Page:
I didn't expect to be so enthralled by this fast moving and engrossing joint autobiography by original thinkers and literary sleuths/feminists who were drawn together by a devotion to literature, the printed word, and a thirst for adventure.
I expected to be interested, and was rewarded with a page turner that I was reluctant to put down. The dedication with which the authors pursued lost works of the printers' art, and unravelled conundrums of history make marvellous reading.
If you love literature, as I suspect most Amazon book customers do, than you'll enjoy this most unusual duo.
on October 25, 1998
Those who love books and the history of the written word have benefitted from these devoted "literary sleuths" who not only devoted themselves to located lost treasures, but who pioneered the rights of women in academe. A story of how devotede friends could pool their talents to rescue lost arts and discover the literary secrets of groundbreaking authors. A suprisingly exciting read.
on February 17, 2006
For those of us who lust after books about books, as well as the history of successful booksellers, this book is one of the best. "Old Books, Rare Friends" details the struggles and triumps of two of the most famous women in bookselling during the twentieth century. They include lots of stories about tracking those elusive hidden gems overlooked by other more successful book dealers. They also describe each woman's scholarly adventures, successes and failures. I read this when it was first published, but wanted to own it so I could re-read it from time to time. If you love books you can't go wrong with Madeleine and Leona's story.
on September 17, 2012
As a bookseller, and a lover of books, I enjoyed sharing the stories of Leona and Madeleine, and only wish I had been able to meet them. They were both brilliant women who carved a niche for themselves in the world of books and book publishing for over fifty years. I like to imagine a conversation I would have begun with them, plying them with all my questions, and begging to accompany them on their next book adventure search.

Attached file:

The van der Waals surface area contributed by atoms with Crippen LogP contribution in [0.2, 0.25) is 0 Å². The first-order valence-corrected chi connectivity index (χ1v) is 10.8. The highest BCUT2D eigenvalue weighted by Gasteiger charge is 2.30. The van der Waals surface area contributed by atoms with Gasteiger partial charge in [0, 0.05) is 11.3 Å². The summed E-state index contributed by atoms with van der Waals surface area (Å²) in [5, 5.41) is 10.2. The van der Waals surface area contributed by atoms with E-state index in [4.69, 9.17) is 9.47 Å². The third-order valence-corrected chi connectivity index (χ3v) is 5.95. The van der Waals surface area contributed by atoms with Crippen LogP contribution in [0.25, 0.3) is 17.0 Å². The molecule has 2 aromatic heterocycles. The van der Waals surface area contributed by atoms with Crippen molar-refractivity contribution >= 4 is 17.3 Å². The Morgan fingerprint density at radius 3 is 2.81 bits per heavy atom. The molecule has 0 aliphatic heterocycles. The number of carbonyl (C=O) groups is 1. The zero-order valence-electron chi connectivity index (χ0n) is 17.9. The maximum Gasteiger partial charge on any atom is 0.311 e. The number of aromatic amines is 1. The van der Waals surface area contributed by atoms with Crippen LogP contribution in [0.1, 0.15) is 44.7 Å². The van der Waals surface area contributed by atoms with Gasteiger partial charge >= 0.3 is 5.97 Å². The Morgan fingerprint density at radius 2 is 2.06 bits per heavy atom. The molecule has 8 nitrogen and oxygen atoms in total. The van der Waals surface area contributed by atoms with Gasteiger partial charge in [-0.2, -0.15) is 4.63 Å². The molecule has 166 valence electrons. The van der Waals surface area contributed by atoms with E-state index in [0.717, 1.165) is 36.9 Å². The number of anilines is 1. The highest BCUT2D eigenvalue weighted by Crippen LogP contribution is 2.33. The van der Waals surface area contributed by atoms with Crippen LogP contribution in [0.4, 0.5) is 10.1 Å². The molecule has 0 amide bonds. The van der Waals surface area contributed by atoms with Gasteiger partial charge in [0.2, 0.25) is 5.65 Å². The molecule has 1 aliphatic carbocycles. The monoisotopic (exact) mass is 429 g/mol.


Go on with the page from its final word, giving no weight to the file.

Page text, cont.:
Their life experiences were rich, rewarding and exciting. Their unique relationship created a synergy that propelled each woman to reach new achievements in rare book collecting and in authorship.
After I finished the book, I knew this was only an introduction for me, and that now I want to track down some of their other books and delve more deeply into their discoveries. I was saddened to learn that both women have now passed. We are all richer for the extensive research legacy they left behind for us to enjoy.
on February 11, 2014
I loved this book. I have an interest in bookbinding and have done it for 20+ years so this has a special appeal for me. I loved the sleuthing too and finding old treasures and enjoyed the relationship described between Madeleine and Leona and their families.
on April 19, 2014
This is a book about old and rare books, and the two women who spent their adult lives finding them and bringing them to the light of the modern world. This is a book about enduring friendship, formed in college, and growing throughout their lives. This is a book about Life lived the way it should be—not as a book sleuth, but doing whatever it is you want to do.
The biggest problem with this book is that I didn't want it to end. I thoroughly enjoyed it from page one to page last. Early into the book, I decided to read more slowly, and to only read a couple pages a night to make the book last longer. Didn't work. All of a sudden, I found myself at the end, nights before I wanted to be there!
Their sleuthing of Louisa May Alcott and all "Thunder' stories she wrote under a pseudonym fascinated me. I had no idea she wrote anything beyond the Little Women books I read so many years ago.
Their story is delightfully told. First one tells her story, and then the other tells hers. Now and then, they write a chapter together. Because of these two women, and their love of the printed word, especially way back when, many old manuscripts, pamphlets, and books that very well may have been lost to history, and now in the hands of collectors, libraries, and museums where they are cared for, and shared.
Starting with their first venture into finding, collecting, and selling old and rare books, they enjoyed little more than each other's company and the hunt. And writing their catalogs, articles, and their own books (which I shall now have to hunt, find, and read)
This is a book I not only will keep and treasure, but one I will read again. And possible even again after that.
A delightful story, delightfully told, and perfect to read before turning out the light.
An aside: The woman who gave me the book wrote to them, and they, in turn, wrote back a delightful letter. Both a copy of my friend's letter, and their reply are in my book. Sadly, so are the dates of their deaths, so I cannot also write and tell them how much I enjoyed their book.